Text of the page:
Veterans make up 8.5% of the U.S. population.
But veterans make up 18% of all suicides in the U.S. *3

And we should never assume that suicide is the sole measure of this suffering. There are silent wars being fought now by our service members against foes as cunning as depression, post-traumatic stress disorder, and chemical dependency, only to name a few. And these battles are raging inside the lives of so, so many others, too. In our reading, Mark Morrison-Reed talks about the lives that some can lead; lives of living deaths. And so many trapped in the shame and pain of mental illness feel this on a daily, hourly, even minute-by-minute basis.

And so much of this suffering is in utter, complete silence.

People who enjoy the privilege, really it is a blessing beyond measure, not to know this pain, when faced with someone who is suffering, aren’t sure what to do or what to say. But in some ways that is actually a good thing. Not trying to tell someone who is suffering in this way how they should be or why they should look on the bright side is actually a good start. Because one of the most important things any of us can do for someone who is suffering is to listen and not talk. We only need to sit there and listen. We can even ask questions, but we must listen to the answers.

In a recent article in the Huffington Post, an author asked fifty people to try to describe depression to someone who has never experienced it. *4

“Just wanting to stand in a field and scream your head off—but you don’t know why.”

“It’s like being the prisoner and the jailor both.”

“Like mourning the death of someone you once loved—you.”

It is hard to hear that people suffer like this, isn’t it? It is when we learn of experiences of other humans like this; it is when we feel the suffering of others that our hands want to hold their hearts and heal their pain. When I heard that young mother talk of her son in a coma following a drug overdose, my impulse to cross myself was something deeper, something older than I can conceive; something older than any religious training. Rituals, like much of faith, are outward manifestations of inward realities. Something happens in our hearts, and we must do something outwardly to honor it. The impulse was a reflex not of religion. It was a reflex of compassion, of one person wanting to reach out to another and help.

In our community here, many of us have let go of parts from our past faiths. Some of the things we let go because they are painful, and it’s a relief to be free of them. Other things we let go of, not because they are particularly painful, but because we are working to build something more, something more meaningful here together. But indeed, what you sacrifice you render sacred. We offer these parts of our past as glad sacrifices to the idea that a faith that is as welcoming, as affirming, and as much of a home as possible to all, literally has the power to save lives. Unitarian Universalism is important to me, it is sacred to me, because I believe it saves lives.

I would never suggest that our faith by itself has the power to relieve the kind of traumatic suffering that mental illness inflicts. But when we are our best selves we offer a community that can care for those pieces of us wounded by our pasts while nurturing the individual spirit yearning to be free in each one of us.

All those years ago, watching my computer readouts going all wrong, I had to look away from the screens. I looked up instead, right into a pair of eyes. They were tucked neatly, sanitarily, between a fine, pale blue surgical mask and a matching head covering, the eyes that peered back at me and my fluttering heart were the eyes of the nurse assigned to offer me comfort during the trying procedure. But when I looked up at those eyes, what I saw was fear. Fear that I was not going to be OK.

And then from the radio I was allowed to listen to during my procedure came a song by Annie Lennox that began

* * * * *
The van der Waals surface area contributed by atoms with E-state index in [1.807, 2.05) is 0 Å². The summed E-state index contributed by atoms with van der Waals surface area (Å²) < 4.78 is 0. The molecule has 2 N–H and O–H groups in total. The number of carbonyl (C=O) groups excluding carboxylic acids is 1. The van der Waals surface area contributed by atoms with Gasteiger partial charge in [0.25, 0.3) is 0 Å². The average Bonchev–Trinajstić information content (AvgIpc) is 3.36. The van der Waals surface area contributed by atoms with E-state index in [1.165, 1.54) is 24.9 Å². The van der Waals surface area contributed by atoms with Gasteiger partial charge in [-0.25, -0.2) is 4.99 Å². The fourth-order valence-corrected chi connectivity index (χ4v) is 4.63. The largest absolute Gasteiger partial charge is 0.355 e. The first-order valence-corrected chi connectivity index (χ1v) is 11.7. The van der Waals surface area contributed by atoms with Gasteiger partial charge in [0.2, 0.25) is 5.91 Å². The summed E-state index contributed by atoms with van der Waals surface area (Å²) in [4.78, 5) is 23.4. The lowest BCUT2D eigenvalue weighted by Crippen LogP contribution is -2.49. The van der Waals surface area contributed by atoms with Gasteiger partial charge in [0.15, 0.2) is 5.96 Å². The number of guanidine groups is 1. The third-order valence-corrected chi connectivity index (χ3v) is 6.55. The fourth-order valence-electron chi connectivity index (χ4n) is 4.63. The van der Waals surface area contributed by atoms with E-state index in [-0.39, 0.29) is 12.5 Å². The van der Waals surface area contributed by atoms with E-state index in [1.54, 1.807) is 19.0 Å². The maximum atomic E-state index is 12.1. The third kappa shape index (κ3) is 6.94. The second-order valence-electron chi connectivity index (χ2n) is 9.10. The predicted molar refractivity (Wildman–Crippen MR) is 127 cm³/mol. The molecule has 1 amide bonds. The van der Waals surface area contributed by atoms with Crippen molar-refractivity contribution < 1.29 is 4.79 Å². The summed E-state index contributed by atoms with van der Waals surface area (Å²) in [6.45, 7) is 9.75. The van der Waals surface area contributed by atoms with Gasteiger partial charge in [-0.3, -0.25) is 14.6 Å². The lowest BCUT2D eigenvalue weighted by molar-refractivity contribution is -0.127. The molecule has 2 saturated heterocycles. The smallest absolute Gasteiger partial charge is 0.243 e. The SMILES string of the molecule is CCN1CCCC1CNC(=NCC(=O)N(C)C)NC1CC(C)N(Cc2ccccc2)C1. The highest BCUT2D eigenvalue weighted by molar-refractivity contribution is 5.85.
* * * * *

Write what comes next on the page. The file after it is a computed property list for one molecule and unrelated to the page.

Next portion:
Yea, though we venture through the valley of the stars,

You and all your jewelry, and my bleeding heart.

 

And the thought that passed through my mind was not “Gosh, I hope I make it.” It wasn’t, “Tell my parents I love them.” It was in that moment that I was filled with such enormous gratitude. Because I consciously thought of the gift it was to lead a life of faith that taught me to forgive the people in my life who had wronged me the most and to ask the forgiveness of those I had wronged the most. And I smiled as I closed my eyes because I was ready to die. Peace was with me.

And when I came to, and the procedure was over, there was a little piece of my heart that was dead. There still is. It was dead, sacrificed, sacred, so that the rest of my heart could go on and work correctly.

And that is what John McCrae, the soldier who wrote In Flanders Fields, knew too in his heart. See McCrae wasn’t a chaplain or an ordained person of any kind when he performed the burial rights of his friend and comrades. He was an army physician—a doctor. With the chaplain unavailable during the battle, he was the only other person present with any education, so he performed the burial. It was only later, after the ceremony, imagining those he buried were telling him never to forget why they had died, when he wrote his poem.

 

If ye break faith with us who die

We shall not sleep, though poppies grow

In Flanders fields.

 

Remembering his friends with the remainder of his own life was an honor. It was a privilege. So many of us here remember people who we lost to battles in foreign lands. We also remember those who have been the victims of tragic events here in our own city this week.

Rick Best served in the Army for 23 years. And even here he remained in public service, working for the City of Portland. And he and his wife worked together to raise three teenage sons and a twelve-year-old daughter.

Taliesin Myrddin Namkai-Meche was memorialized by his mother. Her words: “Taliesin Myrddin Namkai Meche, My dear baby boy passed on yesterday while protecting two young Muslim girls from a racist man on the train in Portland. He was a hero and will remain a hero on the other side of the veil. Shining bright star I love you forever.”

 

If ye break faith with us who die

We shall not sleep

 

So we hold them together in our hearts. They are pieces of our hearts. And so it might be from our hearts, that we hear what was the last great hope for so many, the purpose of the cause so many fought for.

 

In our hearts we might hear them say: peace be with you.

And we answer: and also with you.

We will never forget.

We will go on remembering.

We will remember you all.

And may it ever be so.

 

Amen.

 

[1] See http://www.history.com/this-day-in-history/civil-war-dead-honored-on-decoration-day.

2 See https://www.ptsd.va.gov/public/ptsd-overview/reintegration/overview-mental-health-effects.asp.

3 See https://www.va.gov/opa/publications/factsheets/Suicide_Prevention_FactSheet_New_VA_Stats_070616_1400.pdf.

4 See http://www.huffingtonpost.co.uk/danny-baker/depression_b_5267263.html.